Selling the Moon

In less than twenty-four hours fuego pointed me to two news articles that directly affect my plans for building a hotel on the moon. The first was about a space elevator, and I was excited until I realized that the company involved hadn’t progressed past the press release stage of research. It was nothing more than attention whoring. Carbon nanotubes are the material du jour for building this thing, and when mankind can build them economically I expect we’ll have us a space elevator. That makes me happy.

Except for the problem of the huge transverse force at the base of the elevator to conserve the angular momentum of the Earth. As we move stuff up the ladder, the Earth has to slow down. Not much, but a little. The force to slow the Earth is transmitted through the base of the cable. Our friends the nanotubes are really strong when you pull them, but will snap like toothpicks when stressed to the side as the elevator car rises.

I really want to think of the answer to that one.

Meanwhile, fuego sent me a link to another credulous article, this time about robots which could build structures on the moon, using the materials at hand. Well, duh. You’re not going to carry bricks to the moon to build your house, you’re going to use the materials that are already there. Also, it makes complete sense to have a robot do the work. There is a cool video of a wall-building robot. Apparently the breakthrough that inspired this particular article is an animation of hypothetical robots building hypothetical structures on the moon. Wow! That’s some serious progress! I do note in the animation, however, that past the perimeter wall, the lunar landscape is untouched.

The first moon colony may not even have windows, and even if they do, the inhabitants will likely cover them up, because the construction scars that dominate the landscape will outlive mankind. The first house on the moon will have a view of a junkyard. On their days off the first lunar inhabitants will say, “Let’s go find someplace without footprints.”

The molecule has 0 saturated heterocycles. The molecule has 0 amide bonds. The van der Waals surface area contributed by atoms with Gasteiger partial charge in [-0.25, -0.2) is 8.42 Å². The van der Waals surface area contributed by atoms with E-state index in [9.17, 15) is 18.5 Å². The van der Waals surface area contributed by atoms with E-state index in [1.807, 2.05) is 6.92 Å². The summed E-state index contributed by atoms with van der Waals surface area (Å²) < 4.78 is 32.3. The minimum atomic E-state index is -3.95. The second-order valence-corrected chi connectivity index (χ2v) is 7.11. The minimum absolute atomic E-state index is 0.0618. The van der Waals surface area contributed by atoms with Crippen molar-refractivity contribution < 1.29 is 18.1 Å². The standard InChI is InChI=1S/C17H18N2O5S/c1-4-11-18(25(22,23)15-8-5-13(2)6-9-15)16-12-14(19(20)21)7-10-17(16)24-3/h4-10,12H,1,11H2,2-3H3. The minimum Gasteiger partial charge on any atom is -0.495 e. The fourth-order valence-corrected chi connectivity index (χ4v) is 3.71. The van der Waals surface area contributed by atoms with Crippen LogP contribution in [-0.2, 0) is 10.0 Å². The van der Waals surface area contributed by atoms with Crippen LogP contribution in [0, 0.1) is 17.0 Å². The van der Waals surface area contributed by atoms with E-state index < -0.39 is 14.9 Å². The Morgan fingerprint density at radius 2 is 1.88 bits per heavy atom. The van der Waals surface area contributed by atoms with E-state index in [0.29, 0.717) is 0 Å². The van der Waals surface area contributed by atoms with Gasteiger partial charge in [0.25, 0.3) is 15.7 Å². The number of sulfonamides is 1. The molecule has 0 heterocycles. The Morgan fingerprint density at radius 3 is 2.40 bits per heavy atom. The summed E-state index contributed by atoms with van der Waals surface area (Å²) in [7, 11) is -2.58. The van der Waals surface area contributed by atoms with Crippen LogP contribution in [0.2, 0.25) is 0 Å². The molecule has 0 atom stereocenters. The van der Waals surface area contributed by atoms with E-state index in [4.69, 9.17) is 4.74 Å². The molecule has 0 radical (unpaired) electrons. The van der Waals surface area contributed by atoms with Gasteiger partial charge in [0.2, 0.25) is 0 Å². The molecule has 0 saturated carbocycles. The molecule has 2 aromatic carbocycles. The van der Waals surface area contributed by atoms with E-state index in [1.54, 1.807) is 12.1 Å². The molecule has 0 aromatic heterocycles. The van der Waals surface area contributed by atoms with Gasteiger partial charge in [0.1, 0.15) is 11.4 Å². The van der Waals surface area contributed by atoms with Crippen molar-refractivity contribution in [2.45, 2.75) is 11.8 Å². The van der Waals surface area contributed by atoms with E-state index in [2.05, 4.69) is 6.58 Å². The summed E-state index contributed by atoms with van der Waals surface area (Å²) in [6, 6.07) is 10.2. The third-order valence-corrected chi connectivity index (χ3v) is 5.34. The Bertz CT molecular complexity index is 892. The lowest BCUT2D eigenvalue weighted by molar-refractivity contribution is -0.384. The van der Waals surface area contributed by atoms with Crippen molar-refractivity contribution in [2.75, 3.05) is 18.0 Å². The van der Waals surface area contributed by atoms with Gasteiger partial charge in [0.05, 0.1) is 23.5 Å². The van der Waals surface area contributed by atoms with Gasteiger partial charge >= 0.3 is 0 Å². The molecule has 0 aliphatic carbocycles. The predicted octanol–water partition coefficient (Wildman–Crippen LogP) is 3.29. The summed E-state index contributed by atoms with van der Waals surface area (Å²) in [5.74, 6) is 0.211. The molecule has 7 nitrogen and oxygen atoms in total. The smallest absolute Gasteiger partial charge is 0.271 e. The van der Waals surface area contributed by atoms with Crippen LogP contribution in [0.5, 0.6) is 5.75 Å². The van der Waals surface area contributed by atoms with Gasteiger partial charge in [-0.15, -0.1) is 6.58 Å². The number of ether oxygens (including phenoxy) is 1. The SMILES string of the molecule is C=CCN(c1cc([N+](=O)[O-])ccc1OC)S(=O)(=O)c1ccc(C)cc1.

They will go to my hotel.


8 thoughts on “Selling the Moon

  1. A while ago I was reading something, somewhere, lamenting about how many amazing changes have happened since 1970 but they are all informational and computer based: amazing smart phones but no flying cars, no robots.
    You say, “Apparently the breakthrough that inspired this particular article is an animation of hypothetical robots building hypothetical structures on the moon. Wow! That’s some serious progress!” and it ties into that lament beautifully. And made me laugh. I guess the colonization of the moon will be a reboot of Capricorn One produced by Pixar.

  2. I’m sorry, this is off topic, but is there a way to move characters from the database of one project to another? I just downloaded this a few days ago and haven’t been able to figure it out.

    • Hey, Jake, I just sent you an email. It took me a moment to realize you were talking about Jer’s Novel Writer. The best way to handle multiple stories or books with the same characters is to put them all in the same project. That way as your data evolves you don’t have to sync it between projects.

  3. We could conserve angular momentum by running an elevator up one side of the nanotube tower while we run an elevator of equal mass down the other side. This even suggests an amusing financial model for space tourism: We want to bring raw materials down to the Earth’s surface, so it’s cheap to buy a ticket up. Ah, but the ticket *down* is pricey.

    Unless that’s how we dispose of nuclear waste.

    • From far in the future: I don’t think I appreciated the full potential of this idea before. Earth selling “let’s go up!” to the masses to offset the huge loads of raw material waiting to come down. But once you’re up, what do you do?

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